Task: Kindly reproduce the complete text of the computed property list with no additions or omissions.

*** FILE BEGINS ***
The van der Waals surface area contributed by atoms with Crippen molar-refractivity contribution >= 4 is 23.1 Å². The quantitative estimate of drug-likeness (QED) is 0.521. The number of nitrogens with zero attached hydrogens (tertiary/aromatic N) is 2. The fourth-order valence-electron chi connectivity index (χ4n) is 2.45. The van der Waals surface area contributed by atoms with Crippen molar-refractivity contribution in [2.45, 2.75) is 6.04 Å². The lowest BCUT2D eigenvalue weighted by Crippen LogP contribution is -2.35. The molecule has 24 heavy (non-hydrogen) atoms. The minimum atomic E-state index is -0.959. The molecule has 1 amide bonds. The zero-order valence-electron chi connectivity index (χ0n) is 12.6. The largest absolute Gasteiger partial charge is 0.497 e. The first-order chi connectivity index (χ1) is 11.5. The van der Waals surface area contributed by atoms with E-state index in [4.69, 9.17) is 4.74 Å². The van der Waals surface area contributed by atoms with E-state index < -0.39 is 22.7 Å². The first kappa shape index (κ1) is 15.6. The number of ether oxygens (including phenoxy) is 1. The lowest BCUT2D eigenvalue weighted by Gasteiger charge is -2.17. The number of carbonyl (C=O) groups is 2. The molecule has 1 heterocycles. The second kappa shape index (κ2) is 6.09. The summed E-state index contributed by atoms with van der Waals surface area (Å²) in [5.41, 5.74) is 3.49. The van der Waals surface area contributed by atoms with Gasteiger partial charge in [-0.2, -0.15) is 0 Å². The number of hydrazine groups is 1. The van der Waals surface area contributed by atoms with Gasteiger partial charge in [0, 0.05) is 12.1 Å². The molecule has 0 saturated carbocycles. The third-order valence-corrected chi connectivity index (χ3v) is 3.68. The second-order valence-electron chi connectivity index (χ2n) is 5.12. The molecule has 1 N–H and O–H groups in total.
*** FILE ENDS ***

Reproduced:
The van der Waals surface area contributed by atoms with Crippen molar-refractivity contribution >= 4 is 23.1 Å². The quantitative estimate of drug-likeness (QED) is 0.521. The number of nitrogens with zero attached hydrogens (tertiary/aromatic N) is 2. The fourth-order valence-electron chi connectivity index (χ4n) is 2.45. The van der Waals surface area contributed by atoms with Crippen molar-refractivity contribution in [2.45, 2.75) is 6.04 Å². The lowest BCUT2D eigenvalue weighted by Crippen LogP contribution is -2.35. The molecule has 24 heavy (non-hydrogen) atoms. The minimum atomic E-state index is -0.959. The molecule has 1 amide bonds. The zero-order valence-electron chi connectivity index (χ0n) is 12.6. The largest absolute Gasteiger partial charge is 0.497 e. The first-order chi connectivity index (χ1) is 11.5. The van der Waals surface area contributed by atoms with E-state index in [4.69, 9.17) is 4.74 Å². The van der Waals surface area contributed by atoms with E-state index < -0.39 is 22.7 Å². The first kappa shape index (κ1) is 15.6. The number of ether oxygens (including phenoxy) is 1. The lowest BCUT2D eigenvalue weighted by Gasteiger charge is -2.17. The number of carbonyl (C=O) groups is 2. The molecule has 1 heterocycles. The second kappa shape index (κ2) is 6.09. The summed E-state index contributed by atoms with van der Waals surface area (Å²) in [5.41, 5.74) is 3.49. The van der Waals surface area contributed by atoms with Gasteiger partial charge in [-0.2, -0.15) is 0 Å². The number of hydrazine groups is 1. The van der Waals surface area contributed by atoms with Gasteiger partial charge in [0, 0.05) is 12.1 Å². The molecule has 0 saturated carbocycles. The third-order valence-corrected chi connectivity index (χ3v) is 3.68. The second-order valence-electron chi connectivity index (χ2n) is 5.12. The molecule has 1 N–H and O–H groups in total.